EXPLOSION OF TIIE STEAMBOAT MOSELLE.
and delicious weather seemed to invite them, in order to expose them to more certain destruction. It was understood, too, that the captain of the ill-fated steamer had expressed his determination to outstrip an opposition boat which had just started; the people on shore were cheering the Moselle, in anticipation of her success in the race, and the passengers and crew on tbe upper deck responded to these acclamations, which were soon changed to sounds of mourning and distress.
Intelligence of the awful calamity spread rapidly through the city; thousands rushed to the spot, and the most benevolent aid was promptly extended to the sufferers, or rather to those who were within the reach of human assistance, for the majority had perished. The scene here was so sad and distressing, that no language can depict it with fidelity. Here lay twenty or thirty mangled and still "bleeding corpses; while many persons were engaged in dragging others of the dead or wounded, from the wreck or the water. But, says an eye-witness, the survivors presented the most touching objects of distress, as their mental anguish seemed more insupportable than the most intense bodily suffering.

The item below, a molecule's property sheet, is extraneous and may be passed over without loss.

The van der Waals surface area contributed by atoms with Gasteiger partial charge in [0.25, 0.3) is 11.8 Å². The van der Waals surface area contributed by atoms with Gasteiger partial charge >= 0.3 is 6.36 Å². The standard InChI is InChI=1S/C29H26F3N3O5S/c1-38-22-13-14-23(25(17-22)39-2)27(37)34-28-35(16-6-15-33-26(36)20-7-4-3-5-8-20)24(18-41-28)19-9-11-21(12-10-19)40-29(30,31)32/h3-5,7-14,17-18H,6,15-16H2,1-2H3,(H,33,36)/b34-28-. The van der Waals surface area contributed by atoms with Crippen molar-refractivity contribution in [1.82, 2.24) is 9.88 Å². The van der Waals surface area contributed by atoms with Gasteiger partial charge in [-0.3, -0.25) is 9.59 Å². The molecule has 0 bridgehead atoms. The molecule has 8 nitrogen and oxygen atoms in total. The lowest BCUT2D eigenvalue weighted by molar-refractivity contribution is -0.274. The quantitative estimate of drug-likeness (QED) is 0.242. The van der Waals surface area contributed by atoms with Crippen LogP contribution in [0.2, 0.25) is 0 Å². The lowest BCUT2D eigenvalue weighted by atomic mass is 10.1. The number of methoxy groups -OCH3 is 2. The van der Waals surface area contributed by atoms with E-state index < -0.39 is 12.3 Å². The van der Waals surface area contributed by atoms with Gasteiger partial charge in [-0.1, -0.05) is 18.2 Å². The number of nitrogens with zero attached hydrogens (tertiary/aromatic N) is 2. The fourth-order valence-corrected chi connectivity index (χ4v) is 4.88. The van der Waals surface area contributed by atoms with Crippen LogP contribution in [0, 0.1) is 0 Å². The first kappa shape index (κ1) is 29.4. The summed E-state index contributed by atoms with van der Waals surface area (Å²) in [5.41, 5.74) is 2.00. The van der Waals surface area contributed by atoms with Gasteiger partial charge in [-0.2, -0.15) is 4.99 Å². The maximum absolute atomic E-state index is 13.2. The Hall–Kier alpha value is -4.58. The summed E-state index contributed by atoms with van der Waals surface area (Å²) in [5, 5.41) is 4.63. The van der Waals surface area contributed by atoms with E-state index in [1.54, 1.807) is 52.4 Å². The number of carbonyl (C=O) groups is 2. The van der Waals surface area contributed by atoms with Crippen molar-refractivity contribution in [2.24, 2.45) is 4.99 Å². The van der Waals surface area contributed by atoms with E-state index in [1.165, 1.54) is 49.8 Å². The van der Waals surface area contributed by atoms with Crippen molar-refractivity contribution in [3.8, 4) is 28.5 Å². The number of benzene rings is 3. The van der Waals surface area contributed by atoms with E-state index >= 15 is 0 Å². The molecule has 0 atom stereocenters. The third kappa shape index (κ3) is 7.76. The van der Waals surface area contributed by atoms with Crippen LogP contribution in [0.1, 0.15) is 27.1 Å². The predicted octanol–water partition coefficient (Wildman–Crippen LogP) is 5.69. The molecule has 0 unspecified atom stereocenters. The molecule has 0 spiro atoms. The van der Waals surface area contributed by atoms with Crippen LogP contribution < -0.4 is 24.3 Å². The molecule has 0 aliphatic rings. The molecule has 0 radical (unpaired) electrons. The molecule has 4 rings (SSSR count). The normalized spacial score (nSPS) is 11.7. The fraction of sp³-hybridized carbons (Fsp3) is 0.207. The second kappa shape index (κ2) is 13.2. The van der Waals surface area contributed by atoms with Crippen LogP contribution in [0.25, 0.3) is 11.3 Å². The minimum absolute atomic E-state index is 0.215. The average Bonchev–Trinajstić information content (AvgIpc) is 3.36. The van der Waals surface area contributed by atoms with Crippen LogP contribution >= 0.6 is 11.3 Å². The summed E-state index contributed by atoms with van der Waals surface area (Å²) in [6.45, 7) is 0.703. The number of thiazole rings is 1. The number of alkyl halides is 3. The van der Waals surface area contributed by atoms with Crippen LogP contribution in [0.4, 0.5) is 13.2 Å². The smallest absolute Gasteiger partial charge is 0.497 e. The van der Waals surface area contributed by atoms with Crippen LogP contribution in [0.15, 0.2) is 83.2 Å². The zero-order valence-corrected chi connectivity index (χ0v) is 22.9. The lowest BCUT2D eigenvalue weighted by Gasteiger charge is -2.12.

Death had torn asunder the most tender ties; but the rupture had been so sudden and violent, that none knew certainly who had been taken, or who had been spared. Fathers were distractedly inquiring for children, children for parents, husbands and wives for each other. One man had saved a son, but lost a wife and five children. A father, partially demented by grief, lay wdth a wounded child on one side, his dead daughter on the other, and his expiring wife at his feet. One gentleman sought his wdfe aud children, who were as eagerly seeking him in the same crowd. They met, and wrere reunited.
A female deck passenger who had been saved, seemed inconsolable for the loss of her relatives. Her constant exclamations were, "Oh! my father! my mother! my sisters!" A little boy. about five years old, whose head was much bruised, appeared to be regardless of his wounds, and cried continually for a lost father; while another lad, a little older, was weepiDg for a wdiole family.
One venerable man wept for the loss of a wife and five children. Another was bereft of his whole family, consisting of nine persons.
A touching display of maternal affection was evinced by a woman, who on being brought to the shore, clasped her hands, and exclaimed, "Thank God, I am safe!" but instantly recollecting herself, she ejaculated in a voice of piercing agony, " "Where is my